[FORUM]Which is the real people’s party?

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[FORUM]Which is the real people’s party?

With its entry into the National Assembly, the Democratic Labor Party is trying to revise various public welfare laws. The party is showing particular interest in revising certain economy-related laws that the Grand National Party and the Millennium Democratic Party had been accused of cutting corners in passing.
The laws that the Grand National Party and the Millennium Democratic Party had passed were supposedly to stabilize the livelihood of low-income citizens, but in reality there are many unregulated elements that are threatening the livelihood of low-income people. Which is the real people’s party? The Democratic Labor Party’s main strategy in the National Assembly seems to be flying the banners of a party that wants to protect the interests of low-income groups.
The Democratic Labor Party is urging the revision of a law on protecting the tenants of leased commercial buildings that has caused controversy since its enactment two years ago. Since the law was enacted according to the demands of small-scale shop owners and civic groups, building owners have tried to protect their interests by raising lump sum deposits or monthly rentals abruptly ― before the law’s implementation. Some building owners have even raised their rent beyond the upper limit of legal protection in order to avoid the law.
As a result of the law, small-scale shop owners were protected in some aspects but left vulnerable in others. Until now, the Grand National and the Millennium Democratic Parties had largely been avoiding dealing with the sufferings of the small-scale shop owners who incurred serious losses when large commercial buildings went bankrupt one after another after the 1997-98 financial crisis. They were afraid of having to take responsibility.
In 1990, the National Assembly revised the law on protecting the tenants of residential buildings, expanding the rent term from one year to two. This only led to the doubling of the average lump sum deposits required for lease. Needless to say, the lives of the low-income families without houses of their own were made more difficult. Eleven years later, in 2001, the Assembly once again revised the law with the intention of protecting tenants.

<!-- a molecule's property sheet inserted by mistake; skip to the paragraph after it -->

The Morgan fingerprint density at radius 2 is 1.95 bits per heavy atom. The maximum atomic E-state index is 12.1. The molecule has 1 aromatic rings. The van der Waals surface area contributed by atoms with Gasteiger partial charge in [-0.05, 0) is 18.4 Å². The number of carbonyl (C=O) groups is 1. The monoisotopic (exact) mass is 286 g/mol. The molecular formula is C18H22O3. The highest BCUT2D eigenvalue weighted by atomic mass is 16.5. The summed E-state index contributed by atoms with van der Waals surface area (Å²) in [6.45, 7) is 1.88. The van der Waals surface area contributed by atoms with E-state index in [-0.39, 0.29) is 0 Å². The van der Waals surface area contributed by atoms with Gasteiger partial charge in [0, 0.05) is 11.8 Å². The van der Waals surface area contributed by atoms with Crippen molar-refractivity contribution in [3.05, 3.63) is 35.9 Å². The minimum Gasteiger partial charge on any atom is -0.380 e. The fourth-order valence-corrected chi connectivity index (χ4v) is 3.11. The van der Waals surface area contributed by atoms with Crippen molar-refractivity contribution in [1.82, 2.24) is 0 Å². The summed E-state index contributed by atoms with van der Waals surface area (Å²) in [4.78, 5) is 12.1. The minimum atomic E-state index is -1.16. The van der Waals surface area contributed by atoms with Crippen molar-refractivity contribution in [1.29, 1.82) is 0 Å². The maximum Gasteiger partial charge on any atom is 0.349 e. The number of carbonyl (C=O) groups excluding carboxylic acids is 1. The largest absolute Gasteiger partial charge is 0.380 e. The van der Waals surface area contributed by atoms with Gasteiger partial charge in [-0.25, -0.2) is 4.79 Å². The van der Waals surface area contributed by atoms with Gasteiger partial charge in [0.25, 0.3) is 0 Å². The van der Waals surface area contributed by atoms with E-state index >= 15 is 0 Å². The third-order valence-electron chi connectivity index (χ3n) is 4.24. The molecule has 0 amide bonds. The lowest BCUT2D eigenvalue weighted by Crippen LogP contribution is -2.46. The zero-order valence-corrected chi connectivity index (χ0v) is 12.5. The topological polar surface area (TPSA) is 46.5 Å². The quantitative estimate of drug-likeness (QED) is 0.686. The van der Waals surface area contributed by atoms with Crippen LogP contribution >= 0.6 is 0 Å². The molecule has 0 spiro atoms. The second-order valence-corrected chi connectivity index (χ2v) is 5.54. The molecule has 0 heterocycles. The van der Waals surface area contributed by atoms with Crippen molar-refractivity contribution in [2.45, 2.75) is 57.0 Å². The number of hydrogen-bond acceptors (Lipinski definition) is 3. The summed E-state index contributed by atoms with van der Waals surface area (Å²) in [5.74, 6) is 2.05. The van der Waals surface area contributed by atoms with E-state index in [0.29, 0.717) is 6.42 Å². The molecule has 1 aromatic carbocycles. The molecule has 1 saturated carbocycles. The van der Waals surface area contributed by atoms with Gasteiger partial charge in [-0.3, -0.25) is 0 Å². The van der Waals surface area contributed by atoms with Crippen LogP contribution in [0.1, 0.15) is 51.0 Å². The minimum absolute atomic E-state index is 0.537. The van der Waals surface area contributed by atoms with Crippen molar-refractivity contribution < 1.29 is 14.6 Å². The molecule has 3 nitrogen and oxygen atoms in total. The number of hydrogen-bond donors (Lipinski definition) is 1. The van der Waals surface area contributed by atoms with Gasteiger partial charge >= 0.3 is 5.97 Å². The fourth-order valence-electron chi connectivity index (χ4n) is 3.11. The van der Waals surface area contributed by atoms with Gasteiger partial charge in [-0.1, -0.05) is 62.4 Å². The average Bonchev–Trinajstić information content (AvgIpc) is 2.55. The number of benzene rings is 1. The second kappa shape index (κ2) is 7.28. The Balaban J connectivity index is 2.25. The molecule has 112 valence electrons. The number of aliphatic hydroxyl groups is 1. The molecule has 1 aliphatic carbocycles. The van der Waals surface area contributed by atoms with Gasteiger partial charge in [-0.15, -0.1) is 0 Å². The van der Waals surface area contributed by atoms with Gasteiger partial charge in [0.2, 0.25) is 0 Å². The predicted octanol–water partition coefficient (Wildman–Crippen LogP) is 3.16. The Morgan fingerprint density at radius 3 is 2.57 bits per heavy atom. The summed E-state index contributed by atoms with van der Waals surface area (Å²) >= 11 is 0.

We have experienced many trials and errors through the legislative actions of our Assembly. We have often witnessed laws that were enacted for the benefit of the voters and low-income groups become distorted in the market and hurt the pubic welfare instead. It is our tragedy that we have almost never learned from our lessons.
The Assembly must take into full account the potentially negative side effects of the welfare measures that low-income groups demand and the various economy-related laws that civic groups advocate. The legislators need to have the sincerity to study different aspects of the market economy that we are living in. The economist Ronald Coase, who received the 1991 Nobel Prize in Economics, gave this warning: Politicians must consider the possibility that measures to protect the economically weak could in fact harm the weak. For example, the economist pointed out, legislators should be aware of the flow of the market in which the higher the reparation costs for a wrong diagnosis, the fewer medical benefits the poor are able to get.
The controversy over making public the details of building costs of apartments seems ready to move into the new National Assembly. The measures that the government and opposition parties have produced are diverse. Of course, people are angry about the excessive profiteering of the construction firms.
But if we force the construction firms to make the details of building costs public, government regulations to ensure the objectivity of the prime cost and to control the sales prices would breed invisible corruption.
The quality of the apartments would fall and the consumers will be sure to complain. The excessive profiteering of the construction firms could be regulated in other ways. The government’s plan to float the sales price of the apartments would only incur great costs. It would take a long time for market mechanisms to be experienced here.
It would be nice if the parties do not sell themselves in the name of the people randomly, and if they do not produce half-baked policies under such slogans as “livelihood party,” “welfare party” and “economy party.”
If they point out the problems and produce plans only based on the false images of the market, they would incur irrevocable responsibilities. And the results will be carried on to the next election.

* The writer is a senior editorial writer of the JoongAng Ilbo.

by Choi Chul-joo
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